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Abstract: FR-PO170

Association of Serum Uromodulin with ESRD and Kidney Function Decline in the Elderly – The Cardiovascular Health Study

Session Information

Category: CKD (Non-Dialysis)

  • 1901 CKD (Non-Dialysis): Epidemiology, Risk Factors, and Prevention

Authors

  • Steubl, Dominik, Tufts Medical Center, Tufts University, Boston, Massachusetts, United States
  • Buzkova, Petra, UW, Seattle, Washington, United States
  • Garimella, Pranav S., UCSD, San Diego, California, United States
  • Ix, Joachim H., UCSD, San Diego, California, United States
  • Devarajan, Prasad, Cincinnati Children's Hospital, Cincinnati, Ohio, United States
  • Bennett, Michael R., Cincinnati Children's Hospital Medical Center, Cincinnati, Ohio, United States
  • Chaves, Paulo H. M., Florida International University, Miami, Florida, United States
  • Shlipak, Michael, San Francisco VA Medical Center, San Francisco, California, United States
  • Sarnak, Mark J., Tufts Medical Center, Boston, Massachusetts, United States
Background

Uromodulin is released by tubular epithelial cells into the serum (sUMOD) and low levels are associated with tubular atrophy and interstitial fibrosis (IF/TA). However, little is known about the association of sUMOD with long-term kidney outcomes in the elderly, a population with a high prevalence of IF/TA.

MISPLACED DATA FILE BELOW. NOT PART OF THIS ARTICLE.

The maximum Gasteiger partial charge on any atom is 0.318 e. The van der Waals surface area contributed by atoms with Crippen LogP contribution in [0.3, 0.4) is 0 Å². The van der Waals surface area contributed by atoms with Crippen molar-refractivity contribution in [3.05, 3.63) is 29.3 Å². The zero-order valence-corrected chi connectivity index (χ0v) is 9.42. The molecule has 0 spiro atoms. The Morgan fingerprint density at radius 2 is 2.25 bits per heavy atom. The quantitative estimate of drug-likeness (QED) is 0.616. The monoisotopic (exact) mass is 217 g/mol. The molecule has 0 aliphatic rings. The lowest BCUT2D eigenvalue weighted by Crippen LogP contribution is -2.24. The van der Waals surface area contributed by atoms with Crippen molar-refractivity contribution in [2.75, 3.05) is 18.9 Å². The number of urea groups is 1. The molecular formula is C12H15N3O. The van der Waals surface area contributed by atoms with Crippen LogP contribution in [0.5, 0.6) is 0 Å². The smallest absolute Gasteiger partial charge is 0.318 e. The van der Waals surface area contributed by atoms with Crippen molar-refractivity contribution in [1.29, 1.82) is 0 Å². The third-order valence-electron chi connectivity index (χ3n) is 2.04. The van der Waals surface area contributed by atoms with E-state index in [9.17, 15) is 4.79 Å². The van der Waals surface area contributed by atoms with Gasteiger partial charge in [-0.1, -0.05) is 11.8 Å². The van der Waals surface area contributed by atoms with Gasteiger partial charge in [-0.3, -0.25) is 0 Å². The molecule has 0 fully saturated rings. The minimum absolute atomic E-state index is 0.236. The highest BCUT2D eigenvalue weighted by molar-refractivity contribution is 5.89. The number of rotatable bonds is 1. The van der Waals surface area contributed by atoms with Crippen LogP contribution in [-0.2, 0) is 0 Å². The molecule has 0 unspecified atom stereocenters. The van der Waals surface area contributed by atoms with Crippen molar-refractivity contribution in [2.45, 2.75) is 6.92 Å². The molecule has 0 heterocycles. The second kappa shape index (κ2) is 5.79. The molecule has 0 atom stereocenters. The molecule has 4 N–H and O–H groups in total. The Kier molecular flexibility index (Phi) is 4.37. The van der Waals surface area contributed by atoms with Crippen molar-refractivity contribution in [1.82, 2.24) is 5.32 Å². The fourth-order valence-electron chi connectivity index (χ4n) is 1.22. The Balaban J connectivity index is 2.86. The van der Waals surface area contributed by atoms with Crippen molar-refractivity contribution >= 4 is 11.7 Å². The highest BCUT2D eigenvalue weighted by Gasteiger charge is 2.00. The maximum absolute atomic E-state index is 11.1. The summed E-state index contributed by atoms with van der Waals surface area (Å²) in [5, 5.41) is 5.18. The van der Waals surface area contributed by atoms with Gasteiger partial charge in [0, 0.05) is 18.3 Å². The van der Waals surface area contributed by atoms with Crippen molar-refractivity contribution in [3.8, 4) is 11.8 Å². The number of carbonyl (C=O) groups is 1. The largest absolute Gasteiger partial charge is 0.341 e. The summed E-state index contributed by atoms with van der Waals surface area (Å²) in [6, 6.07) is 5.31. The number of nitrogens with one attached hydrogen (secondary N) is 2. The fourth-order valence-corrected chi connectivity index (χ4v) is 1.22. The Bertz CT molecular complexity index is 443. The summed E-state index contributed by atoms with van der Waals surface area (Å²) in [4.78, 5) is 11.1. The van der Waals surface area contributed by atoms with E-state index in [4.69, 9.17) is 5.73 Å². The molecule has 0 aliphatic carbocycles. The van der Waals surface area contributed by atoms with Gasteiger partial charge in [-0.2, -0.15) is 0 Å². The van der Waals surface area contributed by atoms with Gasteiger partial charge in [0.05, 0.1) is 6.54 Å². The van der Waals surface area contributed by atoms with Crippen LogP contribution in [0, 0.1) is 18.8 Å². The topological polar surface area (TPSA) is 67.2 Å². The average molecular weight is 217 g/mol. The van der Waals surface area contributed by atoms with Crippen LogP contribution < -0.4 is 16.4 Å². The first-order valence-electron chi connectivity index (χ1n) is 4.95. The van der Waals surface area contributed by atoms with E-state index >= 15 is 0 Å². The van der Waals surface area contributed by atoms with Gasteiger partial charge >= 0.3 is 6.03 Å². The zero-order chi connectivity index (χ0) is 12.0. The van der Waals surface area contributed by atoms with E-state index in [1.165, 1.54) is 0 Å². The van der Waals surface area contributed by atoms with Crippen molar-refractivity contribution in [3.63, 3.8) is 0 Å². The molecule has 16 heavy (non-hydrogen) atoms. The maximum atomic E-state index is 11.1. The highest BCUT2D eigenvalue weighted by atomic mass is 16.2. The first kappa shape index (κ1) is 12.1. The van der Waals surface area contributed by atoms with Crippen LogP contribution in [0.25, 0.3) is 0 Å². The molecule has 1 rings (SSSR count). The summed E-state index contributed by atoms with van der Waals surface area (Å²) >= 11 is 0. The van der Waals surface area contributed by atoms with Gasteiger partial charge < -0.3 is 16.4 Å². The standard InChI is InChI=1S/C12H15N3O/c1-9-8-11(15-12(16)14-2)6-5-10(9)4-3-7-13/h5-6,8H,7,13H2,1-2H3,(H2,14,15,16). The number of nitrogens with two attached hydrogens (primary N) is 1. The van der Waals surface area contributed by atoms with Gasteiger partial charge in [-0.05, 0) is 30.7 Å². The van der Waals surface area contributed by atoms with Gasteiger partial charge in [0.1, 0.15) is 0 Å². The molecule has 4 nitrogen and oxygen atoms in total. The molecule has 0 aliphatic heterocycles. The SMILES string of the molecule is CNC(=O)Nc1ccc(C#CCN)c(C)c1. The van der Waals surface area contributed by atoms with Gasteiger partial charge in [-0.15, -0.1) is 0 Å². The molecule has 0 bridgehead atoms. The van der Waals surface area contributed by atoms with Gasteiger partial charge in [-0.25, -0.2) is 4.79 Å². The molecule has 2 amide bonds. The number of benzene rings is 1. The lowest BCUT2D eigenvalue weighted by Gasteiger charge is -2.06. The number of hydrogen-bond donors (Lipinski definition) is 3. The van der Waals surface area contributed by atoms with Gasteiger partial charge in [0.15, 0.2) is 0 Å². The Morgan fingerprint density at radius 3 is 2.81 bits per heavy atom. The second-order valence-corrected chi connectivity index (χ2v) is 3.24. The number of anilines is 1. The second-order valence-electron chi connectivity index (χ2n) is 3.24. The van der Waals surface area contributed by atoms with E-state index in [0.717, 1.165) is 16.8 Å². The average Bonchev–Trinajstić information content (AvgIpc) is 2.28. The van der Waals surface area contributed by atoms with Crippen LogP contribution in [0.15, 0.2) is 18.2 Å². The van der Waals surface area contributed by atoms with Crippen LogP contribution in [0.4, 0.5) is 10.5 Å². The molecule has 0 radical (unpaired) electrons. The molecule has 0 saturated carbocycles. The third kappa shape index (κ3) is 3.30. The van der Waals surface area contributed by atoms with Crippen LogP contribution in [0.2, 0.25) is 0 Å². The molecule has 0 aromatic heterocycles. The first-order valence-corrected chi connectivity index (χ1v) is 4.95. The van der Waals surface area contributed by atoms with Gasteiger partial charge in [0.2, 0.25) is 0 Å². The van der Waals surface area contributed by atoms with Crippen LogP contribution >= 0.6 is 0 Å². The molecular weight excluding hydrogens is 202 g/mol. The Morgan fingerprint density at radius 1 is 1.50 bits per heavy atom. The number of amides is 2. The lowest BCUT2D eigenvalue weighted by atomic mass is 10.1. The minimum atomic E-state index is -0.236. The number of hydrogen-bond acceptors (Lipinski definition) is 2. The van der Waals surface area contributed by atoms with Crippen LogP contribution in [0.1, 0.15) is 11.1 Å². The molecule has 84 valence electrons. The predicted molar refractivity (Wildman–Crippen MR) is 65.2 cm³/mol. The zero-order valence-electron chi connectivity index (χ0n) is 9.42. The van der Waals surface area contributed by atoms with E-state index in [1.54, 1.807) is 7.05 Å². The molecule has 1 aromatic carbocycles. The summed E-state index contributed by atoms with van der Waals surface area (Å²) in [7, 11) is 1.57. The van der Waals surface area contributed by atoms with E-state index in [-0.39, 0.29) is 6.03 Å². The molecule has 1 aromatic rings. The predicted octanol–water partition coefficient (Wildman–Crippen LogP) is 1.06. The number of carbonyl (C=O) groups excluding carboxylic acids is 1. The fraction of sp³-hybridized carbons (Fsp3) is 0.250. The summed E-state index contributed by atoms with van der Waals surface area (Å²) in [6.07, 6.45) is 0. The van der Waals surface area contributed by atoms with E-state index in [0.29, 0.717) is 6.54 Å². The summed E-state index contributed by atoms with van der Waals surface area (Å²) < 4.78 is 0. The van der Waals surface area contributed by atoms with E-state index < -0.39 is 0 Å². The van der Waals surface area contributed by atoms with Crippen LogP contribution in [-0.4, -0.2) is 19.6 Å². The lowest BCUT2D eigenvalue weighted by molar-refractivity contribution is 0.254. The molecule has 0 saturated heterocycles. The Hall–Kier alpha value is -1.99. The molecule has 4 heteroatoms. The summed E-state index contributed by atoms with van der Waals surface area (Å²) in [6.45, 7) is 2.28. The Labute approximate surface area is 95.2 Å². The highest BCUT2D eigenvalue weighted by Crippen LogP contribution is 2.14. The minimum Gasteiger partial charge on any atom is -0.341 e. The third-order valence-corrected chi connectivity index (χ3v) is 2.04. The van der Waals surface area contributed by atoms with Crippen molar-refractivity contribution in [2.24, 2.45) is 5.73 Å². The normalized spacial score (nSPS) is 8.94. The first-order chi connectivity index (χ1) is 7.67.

Methods

We assessed the association of sUMOD with end-stage-renal-disease (ESRD) in a random subcohort (n=933) plus all additional cases of ESRD in the Cardiovascular Health Study using a modified Cox regression analysis. We also evaluated the association of sUMOD with kidney function decline (≥30% decline of estimated glomerular filtration rate (eGFR) at 10 years of follow up) using logistic regression. Sampling for the latter was from the random subcohort as well as all additional cases. Models were adjusted for demographics, eGFR, albuminuria and other risk factors.

Results

Mean age of the random subcohort was 78 years, 40% were male, and 15% were non-white. Mean±SD sUMOD level was 127±64 ng/ml and eGFR was 63±19 ml/min/1.73 m2. 53 participants experienced ESRD during a median follow-up 9.9 years. Higher sUMOD was associated with lower hazard for ESRD in univariate analysis (Figure). In multivariable analysis each 1 SD higher sUMOD was associated with a 63% lower risk of ESRD (HR 0.37 (95%-CI 0.14-0.95)). 179 participants experienced kidney function decline. In demographic adjusted analyses, higher sUMOD was associated with lower odds of kidney function decline (OR 0.75 (0.60-0.95)); after multivariable adjustment, the association was attenuated and no longer significant (OR 0.88 (0.68-1.14)).

Conclusion

Low levels of sUMOD may identify persons at increased risk for ESRD.

Funding

  • NIDDK Support